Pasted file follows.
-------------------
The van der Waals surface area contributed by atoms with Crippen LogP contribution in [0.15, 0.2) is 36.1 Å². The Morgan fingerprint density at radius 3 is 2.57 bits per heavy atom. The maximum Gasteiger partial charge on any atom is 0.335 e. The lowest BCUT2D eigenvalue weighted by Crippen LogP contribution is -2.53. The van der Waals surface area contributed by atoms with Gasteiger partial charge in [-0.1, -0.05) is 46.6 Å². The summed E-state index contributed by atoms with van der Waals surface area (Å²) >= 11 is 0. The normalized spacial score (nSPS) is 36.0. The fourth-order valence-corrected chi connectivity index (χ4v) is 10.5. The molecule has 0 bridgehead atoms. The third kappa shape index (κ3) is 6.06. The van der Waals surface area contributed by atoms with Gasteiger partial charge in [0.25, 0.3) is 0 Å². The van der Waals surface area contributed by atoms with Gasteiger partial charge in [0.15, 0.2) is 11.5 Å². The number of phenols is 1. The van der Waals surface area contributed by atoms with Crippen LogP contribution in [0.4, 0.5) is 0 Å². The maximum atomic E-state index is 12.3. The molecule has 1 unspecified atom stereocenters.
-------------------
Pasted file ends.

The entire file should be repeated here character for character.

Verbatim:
The van der Waals surface area contributed by atoms with Crippen LogP contribution in [0.15, 0.2) is 36.1 Å². The Morgan fingerprint density at radius 3 is 2.57 bits per heavy atom. The maximum Gasteiger partial charge on any atom is 0.335 e. The lowest BCUT2D eigenvalue weighted by Crippen LogP contribution is -2.53. The van der Waals surface area contributed by atoms with Gasteiger partial charge in [-0.1, -0.05) is 46.6 Å². The summed E-state index contributed by atoms with van der Waals surface area (Å²) >= 11 is 0. The normalized spacial score (nSPS) is 36.0. The fourth-order valence-corrected chi connectivity index (χ4v) is 10.5. The molecule has 0 bridgehead atoms. The third kappa shape index (κ3) is 6.06. The van der Waals surface area contributed by atoms with Gasteiger partial charge in [0.25, 0.3) is 0 Å². The van der Waals surface area contributed by atoms with Gasteiger partial charge in [0.15, 0.2) is 11.5 Å². The number of phenols is 1. The van der Waals surface area contributed by atoms with Crippen LogP contribution in [0.4, 0.5) is 0 Å². The maximum atomic E-state index is 12.3. The molecule has 1 unspecified atom stereocenters.